Crawford, J., Tomita, D.K., Mazanet, R., Glaspy, J., & Ozer, H. (1999). Reduction of oral mucositis by filgrastim (r-metHuG-CSF) in patients receiving chemotherapy. Cytokines, Cellular and Molecular Therapy, 5(4), 187–193.
G-CSF 230 mcg/m2 given days 4–17 unless the post-nadir neutrophil count exceeded 10x109/1 after day 12. Treatment repeated every 21 days for up to six cycles of chemotherapy (cyclophosphamide, doxorubicin, and etoposide).
Control was placebo injection.
Patients in the placebo group crossed over to G-CSF after episode of febrile neutropenia.
The study was comprised of 199 patients, of the 211 patients who had enrolled.
G-CSF = 95
Placebo = 101
Small-cell lung cancer
Randomized, prospective, control phase III trial
Febrile neutropenia was the primary endpoint. Also looked at infectious complications and oral mucositis.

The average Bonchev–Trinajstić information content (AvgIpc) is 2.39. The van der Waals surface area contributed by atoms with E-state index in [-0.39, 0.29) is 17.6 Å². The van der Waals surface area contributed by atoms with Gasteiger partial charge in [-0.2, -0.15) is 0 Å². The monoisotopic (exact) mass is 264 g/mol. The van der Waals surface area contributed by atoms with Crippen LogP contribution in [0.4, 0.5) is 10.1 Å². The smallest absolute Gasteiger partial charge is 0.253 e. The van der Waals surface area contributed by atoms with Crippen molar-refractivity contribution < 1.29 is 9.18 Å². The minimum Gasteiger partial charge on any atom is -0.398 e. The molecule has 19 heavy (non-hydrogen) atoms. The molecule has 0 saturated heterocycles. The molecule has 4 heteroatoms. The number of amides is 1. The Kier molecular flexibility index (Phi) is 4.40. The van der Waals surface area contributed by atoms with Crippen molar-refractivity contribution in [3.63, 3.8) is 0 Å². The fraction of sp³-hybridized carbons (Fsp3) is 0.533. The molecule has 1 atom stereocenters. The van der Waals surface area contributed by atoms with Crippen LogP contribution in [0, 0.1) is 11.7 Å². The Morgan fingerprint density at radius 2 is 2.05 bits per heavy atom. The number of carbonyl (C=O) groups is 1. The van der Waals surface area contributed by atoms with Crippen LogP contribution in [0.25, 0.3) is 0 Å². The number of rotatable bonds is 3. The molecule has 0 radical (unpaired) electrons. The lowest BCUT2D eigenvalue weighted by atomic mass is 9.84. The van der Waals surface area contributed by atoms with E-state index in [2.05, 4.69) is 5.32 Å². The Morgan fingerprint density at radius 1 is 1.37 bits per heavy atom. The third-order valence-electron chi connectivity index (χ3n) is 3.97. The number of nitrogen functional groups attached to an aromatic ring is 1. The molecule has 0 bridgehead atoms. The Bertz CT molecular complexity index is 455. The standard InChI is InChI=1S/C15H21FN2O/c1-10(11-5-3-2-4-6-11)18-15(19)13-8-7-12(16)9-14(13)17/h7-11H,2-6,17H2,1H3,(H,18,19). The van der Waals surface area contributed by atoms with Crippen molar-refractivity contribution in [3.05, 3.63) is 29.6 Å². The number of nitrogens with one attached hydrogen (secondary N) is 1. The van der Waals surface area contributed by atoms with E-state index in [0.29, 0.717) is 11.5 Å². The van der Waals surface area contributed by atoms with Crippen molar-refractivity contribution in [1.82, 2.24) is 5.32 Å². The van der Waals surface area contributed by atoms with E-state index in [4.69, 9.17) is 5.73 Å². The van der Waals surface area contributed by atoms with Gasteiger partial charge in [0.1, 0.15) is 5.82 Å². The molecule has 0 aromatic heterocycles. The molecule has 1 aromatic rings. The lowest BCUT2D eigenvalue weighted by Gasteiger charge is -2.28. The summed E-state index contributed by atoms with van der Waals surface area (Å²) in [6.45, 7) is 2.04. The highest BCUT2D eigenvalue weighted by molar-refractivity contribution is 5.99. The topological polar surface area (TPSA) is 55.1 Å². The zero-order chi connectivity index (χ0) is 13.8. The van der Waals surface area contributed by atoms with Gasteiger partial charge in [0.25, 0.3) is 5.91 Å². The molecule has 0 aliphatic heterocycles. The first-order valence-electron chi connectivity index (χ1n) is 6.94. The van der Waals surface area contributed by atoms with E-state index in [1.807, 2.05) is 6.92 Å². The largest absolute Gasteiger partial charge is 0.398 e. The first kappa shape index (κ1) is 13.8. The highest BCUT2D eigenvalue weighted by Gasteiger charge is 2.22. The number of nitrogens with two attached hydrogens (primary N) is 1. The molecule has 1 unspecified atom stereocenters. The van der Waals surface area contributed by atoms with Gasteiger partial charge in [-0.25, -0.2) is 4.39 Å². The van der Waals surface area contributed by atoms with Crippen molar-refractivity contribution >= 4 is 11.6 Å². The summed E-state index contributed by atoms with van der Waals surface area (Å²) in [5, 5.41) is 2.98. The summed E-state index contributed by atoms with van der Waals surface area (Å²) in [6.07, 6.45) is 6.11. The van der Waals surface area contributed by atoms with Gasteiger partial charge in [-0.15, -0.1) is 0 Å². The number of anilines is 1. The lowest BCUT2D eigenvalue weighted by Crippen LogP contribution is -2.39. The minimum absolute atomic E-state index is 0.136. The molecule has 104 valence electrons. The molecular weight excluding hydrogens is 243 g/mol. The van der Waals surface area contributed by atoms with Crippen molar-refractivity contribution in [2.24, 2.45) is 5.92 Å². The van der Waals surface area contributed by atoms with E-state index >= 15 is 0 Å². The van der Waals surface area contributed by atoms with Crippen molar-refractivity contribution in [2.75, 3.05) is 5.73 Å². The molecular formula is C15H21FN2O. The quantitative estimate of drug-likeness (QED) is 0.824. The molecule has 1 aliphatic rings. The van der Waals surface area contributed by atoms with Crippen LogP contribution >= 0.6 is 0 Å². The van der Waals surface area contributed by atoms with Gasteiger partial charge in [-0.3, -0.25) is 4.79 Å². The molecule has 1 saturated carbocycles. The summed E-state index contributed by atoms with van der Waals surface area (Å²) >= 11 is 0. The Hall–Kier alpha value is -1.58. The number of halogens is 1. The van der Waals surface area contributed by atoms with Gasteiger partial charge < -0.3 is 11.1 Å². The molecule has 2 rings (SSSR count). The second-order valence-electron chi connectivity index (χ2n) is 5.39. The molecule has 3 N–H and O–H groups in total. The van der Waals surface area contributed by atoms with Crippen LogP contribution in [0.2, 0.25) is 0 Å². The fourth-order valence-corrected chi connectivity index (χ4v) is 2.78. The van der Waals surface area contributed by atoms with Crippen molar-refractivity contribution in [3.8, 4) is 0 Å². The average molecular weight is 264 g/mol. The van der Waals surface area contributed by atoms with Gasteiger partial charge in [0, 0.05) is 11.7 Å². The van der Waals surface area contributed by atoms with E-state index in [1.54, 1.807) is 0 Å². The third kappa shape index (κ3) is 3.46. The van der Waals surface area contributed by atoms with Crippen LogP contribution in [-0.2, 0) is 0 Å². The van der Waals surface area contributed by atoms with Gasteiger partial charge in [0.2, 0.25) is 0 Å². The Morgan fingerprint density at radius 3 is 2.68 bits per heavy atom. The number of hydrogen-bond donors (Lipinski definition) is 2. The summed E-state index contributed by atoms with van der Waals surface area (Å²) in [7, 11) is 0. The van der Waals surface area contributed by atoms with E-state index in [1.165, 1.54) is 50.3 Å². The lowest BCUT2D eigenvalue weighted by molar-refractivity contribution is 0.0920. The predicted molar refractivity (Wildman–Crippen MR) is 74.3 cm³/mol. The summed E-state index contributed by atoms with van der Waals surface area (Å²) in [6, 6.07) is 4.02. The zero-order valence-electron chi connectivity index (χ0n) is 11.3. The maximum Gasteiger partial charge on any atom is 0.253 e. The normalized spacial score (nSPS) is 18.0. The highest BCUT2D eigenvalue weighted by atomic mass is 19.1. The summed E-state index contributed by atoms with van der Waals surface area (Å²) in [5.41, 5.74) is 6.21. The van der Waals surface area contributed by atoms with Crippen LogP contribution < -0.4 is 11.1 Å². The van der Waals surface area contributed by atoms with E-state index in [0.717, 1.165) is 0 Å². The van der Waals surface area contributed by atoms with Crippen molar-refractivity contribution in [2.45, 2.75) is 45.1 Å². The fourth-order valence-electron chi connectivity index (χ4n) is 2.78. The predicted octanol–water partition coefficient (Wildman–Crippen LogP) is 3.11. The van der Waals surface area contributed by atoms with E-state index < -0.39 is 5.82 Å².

Oral candidiasis included as mucositis incidence, severity, and time to onset.
Duration of mucositis was determined by a combination of patient reporting and clinical examination findings.
54% versus 72% episode of mucositis in G-CSF versus placebo group. Most episodes were grade I–II. Median duration of mucositis was the same for both groups (eight days).
First-cycle mucositis: 28% versus 47% (p = 0.041)
Difficult to determine some results because of cross-over nature of study. Also allowed dose reduction in treatment group, which decreased mucositis; confounding results.
Trials with nonmyelosuppressive therapy are needed to determine effect.